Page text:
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RSA was not the only contractor to suffer a major breach, warns Lockheed

Amidst a mix of public testimony and leaked intelligence reports suggesting persistent cyber attacks on U.S. institutions by Iran and China, the top supplier to the U.S. Department of Defense (DOD) is issuing a strongly worded warning.  Lockheed Martin Comp. (LMT), whose annual revenues eclipse $47B USD, warned Monday of a rising number of so-called "advanced persistent threats", noting that many of these sophisticated attacks were linked.

According to Chandra McMahon, Lockheed vice president and chief information security officer, her firm has been targeted by a number of serious attacks.  She comments, "The number of campaigns has increased dramatically over the last several years.  The pace has picked up."

All eyes are on Lockheed, after the company was selected to support the Pentagon's Cyber Crime Center (DC3), beating out previous contract holder General Dynamics Corp. (GD).

If you believe the gospel according to Lockheed, so to speak, the weakest part of the security chains at present are contractors.  In a discussion Lockheed executives revealed that EMC Corp. (EMC) subsidiary RSA, makers of the titular cryptographic standard was only one of two major contractor breaches.  Like RSA, the other contractor's info was used in an attempted second-wave attack on Lockheed.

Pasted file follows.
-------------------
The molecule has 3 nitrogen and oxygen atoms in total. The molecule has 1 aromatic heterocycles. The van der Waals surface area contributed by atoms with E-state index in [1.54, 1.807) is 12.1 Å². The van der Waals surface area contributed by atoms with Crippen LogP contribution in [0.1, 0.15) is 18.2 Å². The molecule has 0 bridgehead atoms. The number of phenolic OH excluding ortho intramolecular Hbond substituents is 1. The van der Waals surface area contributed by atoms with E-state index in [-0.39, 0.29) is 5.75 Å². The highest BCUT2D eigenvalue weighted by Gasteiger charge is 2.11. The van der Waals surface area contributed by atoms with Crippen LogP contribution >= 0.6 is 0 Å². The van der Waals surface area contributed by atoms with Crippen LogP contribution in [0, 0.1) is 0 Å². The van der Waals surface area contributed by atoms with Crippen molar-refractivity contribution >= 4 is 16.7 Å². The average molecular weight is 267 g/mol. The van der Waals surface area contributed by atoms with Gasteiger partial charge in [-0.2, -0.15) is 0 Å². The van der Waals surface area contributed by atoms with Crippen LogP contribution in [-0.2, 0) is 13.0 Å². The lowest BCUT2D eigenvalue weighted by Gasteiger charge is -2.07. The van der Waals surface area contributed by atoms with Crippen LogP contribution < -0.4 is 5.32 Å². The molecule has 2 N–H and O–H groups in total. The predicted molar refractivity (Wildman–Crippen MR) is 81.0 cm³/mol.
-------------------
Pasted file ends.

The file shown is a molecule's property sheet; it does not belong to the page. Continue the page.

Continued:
Lockheed Martin F-22 Raptor [Source: Lockheed Martin]

Lockheed says it is working with both suppliers, as well as other potentially vulnerable partners, to shore up their security.

Charlie Croom, Lockheed's vice president of cybersecurity solutions remarks, "Suppliers are still a huge problem... the adversary has been very significant and tenacious and has really been targeting the defense industrial base."

Lockheed says that some of biggest dangers come from so-called spear phishing attacks, tailor-made attacks which target a specific company and are designed to lure employees to malicious websites or to download from an email files containing malware.  Lockheed also reports seeing a new wave off attacks over social media platforms.

The supplier says that it is aware of many potential cyber-spies creeping around its networks.  It says it had been tracking the spies who hacked RSA for a few years.  While the RSA information gave those parties a ticket to advance their efforts, Lockheed claims it ultimately stopped any significant data loss from occurring via in-house detection, monitoring, and network lockdown capabilities.

Source: Reuters





"If they're going to pirate somebody, we want it to be us rather than somebody else." -- Microsoft Business Group President Jeff Raikes






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